Scientists have developed a battery powered by bacteria, the entire battery is very thin, its thickness is comparable to the sheet. According to the developers this battery can be used for medical purposes.
The researchers say that the materials for such batteries can take in any, even the most underdeveloped area, which makes it really affordable.
"Papertronics has recently emerged as a simple and inexpensive way to supply disposable medical diagnostic sensors," says engineer Seochon Sean Choi from the University of Binghamton.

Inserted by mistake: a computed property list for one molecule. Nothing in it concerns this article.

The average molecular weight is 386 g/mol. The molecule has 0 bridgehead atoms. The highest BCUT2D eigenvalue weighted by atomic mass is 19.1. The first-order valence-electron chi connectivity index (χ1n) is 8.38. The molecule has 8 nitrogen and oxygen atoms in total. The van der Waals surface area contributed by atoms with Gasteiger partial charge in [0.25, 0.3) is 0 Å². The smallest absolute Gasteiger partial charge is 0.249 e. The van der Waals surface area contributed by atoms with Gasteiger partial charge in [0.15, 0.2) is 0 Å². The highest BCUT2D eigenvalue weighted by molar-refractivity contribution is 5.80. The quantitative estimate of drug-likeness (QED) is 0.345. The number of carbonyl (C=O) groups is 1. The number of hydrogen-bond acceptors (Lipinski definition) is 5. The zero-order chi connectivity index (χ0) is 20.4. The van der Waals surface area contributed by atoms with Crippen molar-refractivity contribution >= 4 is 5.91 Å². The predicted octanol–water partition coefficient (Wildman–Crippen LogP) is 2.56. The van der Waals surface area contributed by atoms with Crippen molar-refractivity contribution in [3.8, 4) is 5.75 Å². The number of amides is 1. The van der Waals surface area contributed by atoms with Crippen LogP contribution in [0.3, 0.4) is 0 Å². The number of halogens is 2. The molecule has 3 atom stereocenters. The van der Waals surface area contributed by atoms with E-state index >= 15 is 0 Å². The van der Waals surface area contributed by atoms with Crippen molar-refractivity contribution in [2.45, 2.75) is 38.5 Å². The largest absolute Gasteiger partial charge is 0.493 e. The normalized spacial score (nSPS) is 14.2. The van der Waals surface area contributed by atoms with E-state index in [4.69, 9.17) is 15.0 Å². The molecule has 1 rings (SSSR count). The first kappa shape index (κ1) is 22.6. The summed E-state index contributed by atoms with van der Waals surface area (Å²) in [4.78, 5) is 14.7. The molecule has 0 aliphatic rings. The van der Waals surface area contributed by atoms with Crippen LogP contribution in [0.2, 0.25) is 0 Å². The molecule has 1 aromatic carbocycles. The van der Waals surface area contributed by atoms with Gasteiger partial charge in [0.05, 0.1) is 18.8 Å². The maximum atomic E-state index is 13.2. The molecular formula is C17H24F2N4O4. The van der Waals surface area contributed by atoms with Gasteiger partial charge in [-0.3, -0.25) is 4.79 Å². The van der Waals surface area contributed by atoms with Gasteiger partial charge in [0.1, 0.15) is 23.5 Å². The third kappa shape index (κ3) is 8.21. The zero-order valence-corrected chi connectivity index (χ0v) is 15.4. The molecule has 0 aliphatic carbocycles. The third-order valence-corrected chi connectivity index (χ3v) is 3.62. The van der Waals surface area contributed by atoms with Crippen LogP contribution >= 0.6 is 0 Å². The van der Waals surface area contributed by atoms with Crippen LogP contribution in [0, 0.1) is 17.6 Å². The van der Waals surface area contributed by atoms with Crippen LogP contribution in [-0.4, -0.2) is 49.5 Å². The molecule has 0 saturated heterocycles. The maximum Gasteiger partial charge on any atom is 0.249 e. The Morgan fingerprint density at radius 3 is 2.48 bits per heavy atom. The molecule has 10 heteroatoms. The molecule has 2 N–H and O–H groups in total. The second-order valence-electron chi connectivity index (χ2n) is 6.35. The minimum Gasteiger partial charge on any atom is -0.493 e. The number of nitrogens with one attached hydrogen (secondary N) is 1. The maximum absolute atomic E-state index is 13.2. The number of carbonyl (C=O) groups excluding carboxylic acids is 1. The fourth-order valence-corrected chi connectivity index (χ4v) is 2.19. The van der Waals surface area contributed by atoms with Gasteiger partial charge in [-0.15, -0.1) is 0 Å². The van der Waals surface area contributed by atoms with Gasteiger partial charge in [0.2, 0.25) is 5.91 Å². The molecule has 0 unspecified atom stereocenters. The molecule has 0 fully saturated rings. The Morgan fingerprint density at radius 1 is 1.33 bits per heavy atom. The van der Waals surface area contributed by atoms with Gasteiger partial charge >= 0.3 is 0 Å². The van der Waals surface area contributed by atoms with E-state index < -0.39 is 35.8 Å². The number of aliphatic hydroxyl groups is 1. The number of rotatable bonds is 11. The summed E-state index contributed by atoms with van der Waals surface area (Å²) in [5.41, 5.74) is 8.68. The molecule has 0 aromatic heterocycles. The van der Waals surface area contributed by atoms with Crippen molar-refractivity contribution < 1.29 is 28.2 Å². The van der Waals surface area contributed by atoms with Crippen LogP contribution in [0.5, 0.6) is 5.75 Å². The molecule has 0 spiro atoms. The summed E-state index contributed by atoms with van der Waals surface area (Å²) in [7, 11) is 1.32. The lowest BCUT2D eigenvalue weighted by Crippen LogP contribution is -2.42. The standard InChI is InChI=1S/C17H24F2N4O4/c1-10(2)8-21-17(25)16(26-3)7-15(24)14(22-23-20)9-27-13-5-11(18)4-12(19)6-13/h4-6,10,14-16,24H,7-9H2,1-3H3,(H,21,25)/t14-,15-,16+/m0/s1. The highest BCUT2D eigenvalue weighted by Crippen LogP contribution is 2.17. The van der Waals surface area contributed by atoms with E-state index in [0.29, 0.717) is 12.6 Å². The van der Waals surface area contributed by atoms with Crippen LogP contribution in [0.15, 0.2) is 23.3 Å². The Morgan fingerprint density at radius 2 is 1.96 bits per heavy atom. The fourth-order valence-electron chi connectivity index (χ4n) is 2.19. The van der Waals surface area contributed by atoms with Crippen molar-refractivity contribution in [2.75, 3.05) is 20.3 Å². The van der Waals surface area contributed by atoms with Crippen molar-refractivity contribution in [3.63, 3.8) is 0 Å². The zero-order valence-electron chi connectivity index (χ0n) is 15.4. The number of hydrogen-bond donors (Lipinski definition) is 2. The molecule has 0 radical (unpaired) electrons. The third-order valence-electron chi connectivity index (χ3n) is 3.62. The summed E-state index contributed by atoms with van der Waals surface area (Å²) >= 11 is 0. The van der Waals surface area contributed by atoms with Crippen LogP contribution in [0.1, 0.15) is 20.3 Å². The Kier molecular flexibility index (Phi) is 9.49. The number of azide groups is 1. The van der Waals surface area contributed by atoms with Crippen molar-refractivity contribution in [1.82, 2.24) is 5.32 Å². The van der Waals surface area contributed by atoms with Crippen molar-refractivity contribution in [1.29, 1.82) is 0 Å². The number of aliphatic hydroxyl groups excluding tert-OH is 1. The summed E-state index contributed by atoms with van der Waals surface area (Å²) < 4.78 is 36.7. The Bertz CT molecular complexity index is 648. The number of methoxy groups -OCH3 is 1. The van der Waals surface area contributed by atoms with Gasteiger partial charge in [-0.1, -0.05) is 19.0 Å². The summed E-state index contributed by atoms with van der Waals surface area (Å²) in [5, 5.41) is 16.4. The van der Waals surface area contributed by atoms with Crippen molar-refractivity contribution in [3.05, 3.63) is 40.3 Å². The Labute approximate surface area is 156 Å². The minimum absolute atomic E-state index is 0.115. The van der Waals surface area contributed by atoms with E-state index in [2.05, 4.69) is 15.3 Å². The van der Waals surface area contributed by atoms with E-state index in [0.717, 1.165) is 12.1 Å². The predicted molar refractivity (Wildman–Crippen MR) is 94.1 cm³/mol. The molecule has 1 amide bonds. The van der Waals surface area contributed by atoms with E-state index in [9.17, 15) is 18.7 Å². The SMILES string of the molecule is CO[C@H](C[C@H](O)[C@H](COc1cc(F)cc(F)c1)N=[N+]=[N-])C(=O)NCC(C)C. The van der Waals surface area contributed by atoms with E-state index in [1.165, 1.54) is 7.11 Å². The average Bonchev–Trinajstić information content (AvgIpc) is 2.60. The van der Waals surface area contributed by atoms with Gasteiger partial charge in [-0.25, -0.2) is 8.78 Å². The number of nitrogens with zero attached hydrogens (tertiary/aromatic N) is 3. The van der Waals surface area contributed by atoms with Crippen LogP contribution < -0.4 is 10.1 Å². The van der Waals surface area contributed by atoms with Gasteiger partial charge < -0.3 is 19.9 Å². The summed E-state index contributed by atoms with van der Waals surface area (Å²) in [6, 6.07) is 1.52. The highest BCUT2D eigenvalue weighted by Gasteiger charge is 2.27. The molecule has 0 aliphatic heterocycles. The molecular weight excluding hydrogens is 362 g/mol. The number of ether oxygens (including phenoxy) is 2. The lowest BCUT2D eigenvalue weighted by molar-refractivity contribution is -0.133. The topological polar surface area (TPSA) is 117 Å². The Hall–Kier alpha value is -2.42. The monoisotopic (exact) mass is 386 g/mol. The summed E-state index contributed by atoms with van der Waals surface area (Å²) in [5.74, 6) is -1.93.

The battery is made of ribbons of silver nitrate is placed on paper on top the researchers placed a thin layer of wax to create the cathode..on the other side of the paper the team made a reservoir of conductive polymer, it pours liquid with bacteria, which acts as the anode. When the paper is folded together, the anode and the cathode must be in contact, the process known as "cell respiration."
Testing of the battery showed that it is possible to create 31.51 — 44.85 microwatt on 125.53-105.89 µa from six batteries stacked on top of each other.
The researchers acknowledge that performance has not an exact value and an indicator of its not so great. The scientists also noted that this paper should be a lot to power from her 40-watt bulb, because the use of such paper can only see the sensors that do not require large amounts of energy. published